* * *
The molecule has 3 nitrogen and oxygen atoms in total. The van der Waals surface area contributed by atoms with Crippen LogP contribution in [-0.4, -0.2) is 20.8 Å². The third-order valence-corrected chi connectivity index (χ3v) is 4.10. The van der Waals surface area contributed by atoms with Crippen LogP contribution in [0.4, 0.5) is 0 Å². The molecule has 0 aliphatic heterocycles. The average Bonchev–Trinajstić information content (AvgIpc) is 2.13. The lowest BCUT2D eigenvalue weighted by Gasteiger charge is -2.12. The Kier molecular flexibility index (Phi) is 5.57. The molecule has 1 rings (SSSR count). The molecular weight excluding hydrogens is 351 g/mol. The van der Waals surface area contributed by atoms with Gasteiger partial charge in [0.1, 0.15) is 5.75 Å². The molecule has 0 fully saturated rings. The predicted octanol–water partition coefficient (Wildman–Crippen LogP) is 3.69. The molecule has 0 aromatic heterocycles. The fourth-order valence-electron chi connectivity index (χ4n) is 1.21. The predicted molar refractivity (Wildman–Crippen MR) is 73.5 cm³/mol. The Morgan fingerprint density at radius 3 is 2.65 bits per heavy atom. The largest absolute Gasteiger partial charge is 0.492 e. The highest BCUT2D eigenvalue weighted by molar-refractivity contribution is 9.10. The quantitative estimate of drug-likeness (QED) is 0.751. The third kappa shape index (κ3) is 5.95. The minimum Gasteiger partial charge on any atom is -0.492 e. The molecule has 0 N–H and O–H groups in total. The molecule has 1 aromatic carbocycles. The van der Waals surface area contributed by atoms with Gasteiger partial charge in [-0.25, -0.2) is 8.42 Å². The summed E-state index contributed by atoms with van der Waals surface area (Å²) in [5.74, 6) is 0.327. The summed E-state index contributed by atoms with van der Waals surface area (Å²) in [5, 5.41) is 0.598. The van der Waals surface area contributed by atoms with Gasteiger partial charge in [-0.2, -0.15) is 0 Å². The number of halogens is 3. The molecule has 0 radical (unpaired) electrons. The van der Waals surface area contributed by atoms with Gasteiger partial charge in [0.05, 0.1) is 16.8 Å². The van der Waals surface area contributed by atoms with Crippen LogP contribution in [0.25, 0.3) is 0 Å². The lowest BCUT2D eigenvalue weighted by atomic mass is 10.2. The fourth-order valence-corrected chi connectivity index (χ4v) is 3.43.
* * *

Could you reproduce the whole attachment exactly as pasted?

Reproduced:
The molecule has 3 nitrogen and oxygen atoms in total. The van der Waals surface area contributed by atoms with Crippen LogP contribution in [-0.4, -0.2) is 20.8 Å². The third-order valence-corrected chi connectivity index (χ3v) is 4.10. The van der Waals surface area contributed by atoms with Crippen LogP contribution in [0.4, 0.5) is 0 Å². The molecule has 0 aliphatic heterocycles. The average Bonchev–Trinajstić information content (AvgIpc) is 2.13. The lowest BCUT2D eigenvalue weighted by Gasteiger charge is -2.12. The Kier molecular flexibility index (Phi) is 5.57. The molecule has 1 rings (SSSR count). The molecular weight excluding hydrogens is 351 g/mol. The van der Waals surface area contributed by atoms with Gasteiger partial charge in [0.1, 0.15) is 5.75 Å². The molecule has 0 fully saturated rings. The predicted octanol–water partition coefficient (Wildman–Crippen LogP) is 3.69. The molecule has 0 aromatic heterocycles. The fourth-order valence-electron chi connectivity index (χ4n) is 1.21. The predicted molar refractivity (Wildman–Crippen MR) is 73.5 cm³/mol. The Morgan fingerprint density at radius 3 is 2.65 bits per heavy atom. The largest absolute Gasteiger partial charge is 0.492 e. The highest BCUT2D eigenvalue weighted by molar-refractivity contribution is 9.10. The quantitative estimate of drug-likeness (QED) is 0.751. The third kappa shape index (κ3) is 5.95. The minimum Gasteiger partial charge on any atom is -0.492 e. The molecule has 0 N–H and O–H groups in total. The molecule has 1 aromatic carbocycles. The van der Waals surface area contributed by atoms with Gasteiger partial charge in [-0.25, -0.2) is 8.42 Å². The summed E-state index contributed by atoms with van der Waals surface area (Å²) in [5.74, 6) is 0.327. The summed E-state index contributed by atoms with van der Waals surface area (Å²) in [5, 5.41) is 0.598. The van der Waals surface area contributed by atoms with Gasteiger partial charge in [-0.2, -0.15) is 0 Å². The number of halogens is 3. The molecule has 0 radical (unpaired) electrons. The van der Waals surface area contributed by atoms with Gasteiger partial charge in [0.05, 0.1) is 16.8 Å². The van der Waals surface area contributed by atoms with Crippen LogP contribution in [0.25, 0.3) is 0 Å². The lowest BCUT2D eigenvalue weighted by atomic mass is 10.2. The fourth-order valence-corrected chi connectivity index (χ4v) is 3.43.